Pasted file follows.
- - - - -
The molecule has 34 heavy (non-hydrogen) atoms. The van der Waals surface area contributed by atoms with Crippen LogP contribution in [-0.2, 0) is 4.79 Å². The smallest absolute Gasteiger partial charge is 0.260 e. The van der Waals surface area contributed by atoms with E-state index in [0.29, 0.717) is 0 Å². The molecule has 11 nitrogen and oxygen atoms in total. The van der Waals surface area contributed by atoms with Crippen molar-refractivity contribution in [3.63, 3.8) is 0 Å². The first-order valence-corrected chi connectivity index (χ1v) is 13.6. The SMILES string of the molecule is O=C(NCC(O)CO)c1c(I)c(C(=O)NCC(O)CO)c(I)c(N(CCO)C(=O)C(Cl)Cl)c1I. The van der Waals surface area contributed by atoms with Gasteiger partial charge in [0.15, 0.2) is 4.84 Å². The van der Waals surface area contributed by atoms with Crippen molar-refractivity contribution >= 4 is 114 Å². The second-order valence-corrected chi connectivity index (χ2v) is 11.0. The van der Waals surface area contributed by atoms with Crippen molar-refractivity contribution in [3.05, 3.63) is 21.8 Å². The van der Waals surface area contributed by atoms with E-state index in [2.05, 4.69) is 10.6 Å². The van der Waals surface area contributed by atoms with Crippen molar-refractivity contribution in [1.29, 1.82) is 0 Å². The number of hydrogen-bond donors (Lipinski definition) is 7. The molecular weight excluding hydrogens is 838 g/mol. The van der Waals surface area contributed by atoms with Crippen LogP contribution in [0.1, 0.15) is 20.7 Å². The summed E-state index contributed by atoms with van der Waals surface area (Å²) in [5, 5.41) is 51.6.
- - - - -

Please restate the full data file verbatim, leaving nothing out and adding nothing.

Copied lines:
The molecule has 34 heavy (non-hydrogen) atoms. The van der Waals surface area contributed by atoms with Crippen LogP contribution in [-0.2, 0) is 4.79 Å². The smallest absolute Gasteiger partial charge is 0.260 e. The van der Waals surface area contributed by atoms with E-state index in [0.29, 0.717) is 0 Å². The molecule has 11 nitrogen and oxygen atoms in total. The van der Waals surface area contributed by atoms with Crippen molar-refractivity contribution in [3.63, 3.8) is 0 Å². The first-order valence-corrected chi connectivity index (χ1v) is 13.6. The SMILES string of the molecule is O=C(NCC(O)CO)c1c(I)c(C(=O)NCC(O)CO)c(I)c(N(CCO)C(=O)C(Cl)Cl)c1I. The van der Waals surface area contributed by atoms with Gasteiger partial charge in [0.15, 0.2) is 4.84 Å². The van der Waals surface area contributed by atoms with Crippen molar-refractivity contribution >= 4 is 114 Å². The second-order valence-corrected chi connectivity index (χ2v) is 11.0. The van der Waals surface area contributed by atoms with Crippen molar-refractivity contribution in [3.05, 3.63) is 21.8 Å². The van der Waals surface area contributed by atoms with E-state index in [2.05, 4.69) is 10.6 Å². The van der Waals surface area contributed by atoms with Crippen molar-refractivity contribution in [1.29, 1.82) is 0 Å². The number of hydrogen-bond donors (Lipinski definition) is 7. The molecular weight excluding hydrogens is 838 g/mol. The van der Waals surface area contributed by atoms with Crippen LogP contribution in [0.1, 0.15) is 20.7 Å². The summed E-state index contributed by atoms with van der Waals surface area (Å²) in [5, 5.41) is 51.6.